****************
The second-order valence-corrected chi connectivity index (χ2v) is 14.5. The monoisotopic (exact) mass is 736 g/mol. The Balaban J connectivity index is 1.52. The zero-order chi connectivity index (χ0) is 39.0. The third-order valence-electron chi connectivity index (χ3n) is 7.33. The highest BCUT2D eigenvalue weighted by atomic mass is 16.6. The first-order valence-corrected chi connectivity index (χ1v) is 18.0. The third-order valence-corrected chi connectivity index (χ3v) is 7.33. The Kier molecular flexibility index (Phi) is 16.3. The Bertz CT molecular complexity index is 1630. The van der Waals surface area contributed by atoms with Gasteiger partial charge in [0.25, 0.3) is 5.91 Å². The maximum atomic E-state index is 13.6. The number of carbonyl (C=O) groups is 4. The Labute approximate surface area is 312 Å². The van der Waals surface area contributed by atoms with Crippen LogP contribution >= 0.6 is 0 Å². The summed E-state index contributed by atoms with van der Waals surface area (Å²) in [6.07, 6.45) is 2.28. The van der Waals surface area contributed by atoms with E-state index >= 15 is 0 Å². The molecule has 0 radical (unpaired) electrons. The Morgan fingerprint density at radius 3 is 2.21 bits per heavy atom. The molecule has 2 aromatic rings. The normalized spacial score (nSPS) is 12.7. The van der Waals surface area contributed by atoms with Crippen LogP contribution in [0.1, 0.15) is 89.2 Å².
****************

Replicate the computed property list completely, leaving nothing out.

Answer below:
The second-order valence-corrected chi connectivity index (χ2v) is 14.5. The monoisotopic (exact) mass is 736 g/mol. The Balaban J connectivity index is 1.52. The zero-order chi connectivity index (χ0) is 39.0. The third-order valence-electron chi connectivity index (χ3n) is 7.33. The highest BCUT2D eigenvalue weighted by atomic mass is 16.6. The first-order valence-corrected chi connectivity index (χ1v) is 18.0. The third-order valence-corrected chi connectivity index (χ3v) is 7.33. The Kier molecular flexibility index (Phi) is 16.3. The Bertz CT molecular complexity index is 1630. The van der Waals surface area contributed by atoms with Gasteiger partial charge in [0.25, 0.3) is 5.91 Å². The maximum atomic E-state index is 13.6. The number of carbonyl (C=O) groups is 4. The Labute approximate surface area is 312 Å². The van der Waals surface area contributed by atoms with Crippen LogP contribution >= 0.6 is 0 Å². The summed E-state index contributed by atoms with van der Waals surface area (Å²) in [6.07, 6.45) is 2.28. The van der Waals surface area contributed by atoms with E-state index >= 15 is 0 Å². The molecule has 0 radical (unpaired) electrons. The Morgan fingerprint density at radius 3 is 2.21 bits per heavy atom. The molecule has 2 aromatic rings. The normalized spacial score (nSPS) is 12.7. The van der Waals surface area contributed by atoms with Crippen LogP contribution in [0.1, 0.15) is 89.2 Å².